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30/9/2017

Mon, 5 May 2014 14:59:49

The Power of Doubt-Based Action

I was going to write this blog-post last night - but then this morning Bruce Durling pointed me in the direction of this article on massive vanity projects and reminded me of the awesome view of the world outlined by Albert O Hirschman. It's from re-reading this article by Malcolm Gladwell that I get the idea of "Doubt-based action."

OK, let's be brutal and make some assumptions about this project that we're working on.

ASSUMPTION 1

This project will take at least 2 to 3 times as long as expected and also cost at least 2 to 3 times as much.

ASSUMPTION 2

The people who are the customers of this project don't know what they want.

ASSUMPTION 3

The calculations of return on investment for this project are suspect and wouldn't bear scrutiny.

ASSUMPTION 4

The people tasked with capturing the requirements of the customers for this project aren't capable of articulating what the customer wants.

ASSUMPTION 5

The people tasked with implementing the technical solution for the project aren't capable of implement the technical solution (right now this especially seems to apply to environments).

ASSUMPTION 6

The project will fail for a bunch of reasons which are as yet unknown.

ASSUMPTION 7

The proposed end-users of this project won't understand it, and won't use it, or will understand it, and will hate it.

Think I'm being negative? Think I'm defeatist? OK then, prove me wrong! Let's think about this, how would you go about proving me wrong? Well one way that you might go about trying to prove me wrong is by trying to develop a very small part of the overall system that you're supposed to deliver. Get the customer to articulate that bit of the system, get the analysts to capture what the customers want, get the developers to implement what the analysts capture, get the DevOps people(if these people actually exist) to actually deploy this to a live platform where it can be looked at by real users? Try to do this with less than a fifth of the overall requirements, ideally less than a tenth. Then look back at these assumptions? To what degree are they true?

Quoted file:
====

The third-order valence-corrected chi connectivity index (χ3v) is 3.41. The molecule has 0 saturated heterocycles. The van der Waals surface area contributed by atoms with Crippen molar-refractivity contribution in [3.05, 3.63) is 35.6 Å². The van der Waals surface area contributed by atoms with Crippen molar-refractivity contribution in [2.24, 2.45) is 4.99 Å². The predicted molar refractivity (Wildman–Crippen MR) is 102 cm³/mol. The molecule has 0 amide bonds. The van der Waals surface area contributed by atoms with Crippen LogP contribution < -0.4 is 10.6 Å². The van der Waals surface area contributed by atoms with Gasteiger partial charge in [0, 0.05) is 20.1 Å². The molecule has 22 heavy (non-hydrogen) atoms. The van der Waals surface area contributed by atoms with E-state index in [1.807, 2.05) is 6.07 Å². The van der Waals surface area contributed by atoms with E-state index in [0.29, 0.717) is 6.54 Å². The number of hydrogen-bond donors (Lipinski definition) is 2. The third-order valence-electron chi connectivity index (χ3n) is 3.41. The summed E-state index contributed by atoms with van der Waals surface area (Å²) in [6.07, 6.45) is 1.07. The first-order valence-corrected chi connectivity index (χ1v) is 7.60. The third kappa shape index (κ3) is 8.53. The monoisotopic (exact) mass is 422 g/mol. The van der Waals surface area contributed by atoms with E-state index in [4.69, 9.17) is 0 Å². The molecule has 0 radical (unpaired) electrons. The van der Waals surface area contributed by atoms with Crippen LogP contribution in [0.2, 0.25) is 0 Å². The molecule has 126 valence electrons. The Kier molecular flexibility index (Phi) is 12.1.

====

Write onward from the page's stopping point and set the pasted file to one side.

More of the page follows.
How long did it take to do that "tenth of the whole thing?" Really? Nearly half of the time and money you'd budgeted for the whole project? Why was that? Really because there was a lot problems and misunderstandings over the requirements? Because you had trouble procuring the environments and getting them up and running on time? And what was that? A major legislation change and a boardroom reshuffle? And did the users like it? No? Really?

In a way, the degree to which people are prepared to actually test these assumptions, by focusing their activities on minimum viable products that can be delivered and actually put in front of users is the degree to which the people you are working for are actually interested in producing something of value to their users, and themselves. Conversely, the degree they avoid testing these assumptions is the degree to which this is just a vanity project. *

* But as I'm writing this, I'm thinking - what is the actual harm of massive overrunning infrastructure projects anyway? Who do they hurt? Do they really hurt anything or anyone other than our sense of commitment and consistency? Built into the idea that massively overspending infrastructure projects are a bad thing is our old friend scarcity. But if we need something to create demand - aren't massive infrastructure projects a better idea than illegal land wars? Even a super expensive fighter that goes massively over-budget, isn't that a good thing as long as by the time it gets into production it's too overloaded with unnecessary missile systems to actually be a threat? Isn't this coming around to Albert Hirschman. Maybe these massive IT projects that will never deliver are exactly the projects that you want to be working on? Is it alright to think like this? Or does that way madness lie?